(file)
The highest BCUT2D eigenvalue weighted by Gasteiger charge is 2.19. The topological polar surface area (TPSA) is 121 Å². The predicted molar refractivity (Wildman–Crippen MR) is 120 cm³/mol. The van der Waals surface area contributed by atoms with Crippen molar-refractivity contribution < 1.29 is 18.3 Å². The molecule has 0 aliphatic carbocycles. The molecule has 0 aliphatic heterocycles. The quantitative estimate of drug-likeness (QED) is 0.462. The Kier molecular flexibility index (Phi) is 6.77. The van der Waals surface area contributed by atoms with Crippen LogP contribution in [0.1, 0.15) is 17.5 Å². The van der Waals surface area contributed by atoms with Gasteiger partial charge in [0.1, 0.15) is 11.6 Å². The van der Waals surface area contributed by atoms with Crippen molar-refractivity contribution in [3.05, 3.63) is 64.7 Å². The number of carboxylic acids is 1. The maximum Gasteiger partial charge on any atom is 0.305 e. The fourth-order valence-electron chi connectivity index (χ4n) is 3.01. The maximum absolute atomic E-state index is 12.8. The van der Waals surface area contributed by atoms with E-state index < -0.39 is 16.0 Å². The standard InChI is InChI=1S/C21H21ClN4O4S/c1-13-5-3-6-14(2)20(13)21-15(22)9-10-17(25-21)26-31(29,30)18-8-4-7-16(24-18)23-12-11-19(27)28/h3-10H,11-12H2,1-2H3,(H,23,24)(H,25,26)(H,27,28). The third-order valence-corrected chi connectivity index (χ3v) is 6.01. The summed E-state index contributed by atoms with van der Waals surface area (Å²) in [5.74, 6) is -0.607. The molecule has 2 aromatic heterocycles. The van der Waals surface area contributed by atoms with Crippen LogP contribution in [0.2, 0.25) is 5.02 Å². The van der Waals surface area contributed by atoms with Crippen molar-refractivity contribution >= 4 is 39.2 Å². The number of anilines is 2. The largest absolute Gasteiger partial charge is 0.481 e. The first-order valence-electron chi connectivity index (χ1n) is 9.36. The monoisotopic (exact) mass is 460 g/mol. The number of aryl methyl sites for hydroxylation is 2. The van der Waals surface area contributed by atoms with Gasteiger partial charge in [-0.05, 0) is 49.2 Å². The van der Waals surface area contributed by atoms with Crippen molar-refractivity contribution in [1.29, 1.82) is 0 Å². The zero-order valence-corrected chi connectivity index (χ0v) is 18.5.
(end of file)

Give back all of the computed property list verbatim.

The highest BCUT2D eigenvalue weighted by Gasteiger charge is 2.19. The topological polar surface area (TPSA) is 121 Å². The predicted molar refractivity (Wildman–Crippen MR) is 120 cm³/mol. The van der Waals surface area contributed by atoms with Crippen molar-refractivity contribution < 1.29 is 18.3 Å². The molecule has 0 aliphatic carbocycles. The molecule has 0 aliphatic heterocycles. The quantitative estimate of drug-likeness (QED) is 0.462. The Kier molecular flexibility index (Phi) is 6.77. The van der Waals surface area contributed by atoms with Crippen LogP contribution in [0.1, 0.15) is 17.5 Å². The van der Waals surface area contributed by atoms with Gasteiger partial charge in [0.1, 0.15) is 11.6 Å². The van der Waals surface area contributed by atoms with Crippen molar-refractivity contribution in [3.05, 3.63) is 64.7 Å². The number of carboxylic acids is 1. The maximum Gasteiger partial charge on any atom is 0.305 e. The fourth-order valence-electron chi connectivity index (χ4n) is 3.01. The maximum absolute atomic E-state index is 12.8. The van der Waals surface area contributed by atoms with E-state index < -0.39 is 16.0 Å². The standard InChI is InChI=1S/C21H21ClN4O4S/c1-13-5-3-6-14(2)20(13)21-15(22)9-10-17(25-21)26-31(29,30)18-8-4-7-16(24-18)23-12-11-19(27)28/h3-10H,11-12H2,1-2H3,(H,23,24)(H,25,26)(H,27,28). The third-order valence-corrected chi connectivity index (χ3v) is 6.01. The summed E-state index contributed by atoms with van der Waals surface area (Å²) in [5.74, 6) is -0.607. The molecule has 2 aromatic heterocycles. The van der Waals surface area contributed by atoms with Crippen LogP contribution in [0.2, 0.25) is 5.02 Å². The van der Waals surface area contributed by atoms with Crippen molar-refractivity contribution >= 4 is 39.2 Å². The number of anilines is 2. The largest absolute Gasteiger partial charge is 0.481 e. The first-order valence-electron chi connectivity index (χ1n) is 9.36. The monoisotopic (exact) mass is 460 g/mol. The number of aryl methyl sites for hydroxylation is 2. The van der Waals surface area contributed by atoms with Gasteiger partial charge in [-0.05, 0) is 49.2 Å². The van der Waals surface area contributed by atoms with Crippen molar-refractivity contribution in [1.29, 1.82) is 0 Å². The zero-order valence-corrected chi connectivity index (χ0v) is 18.5.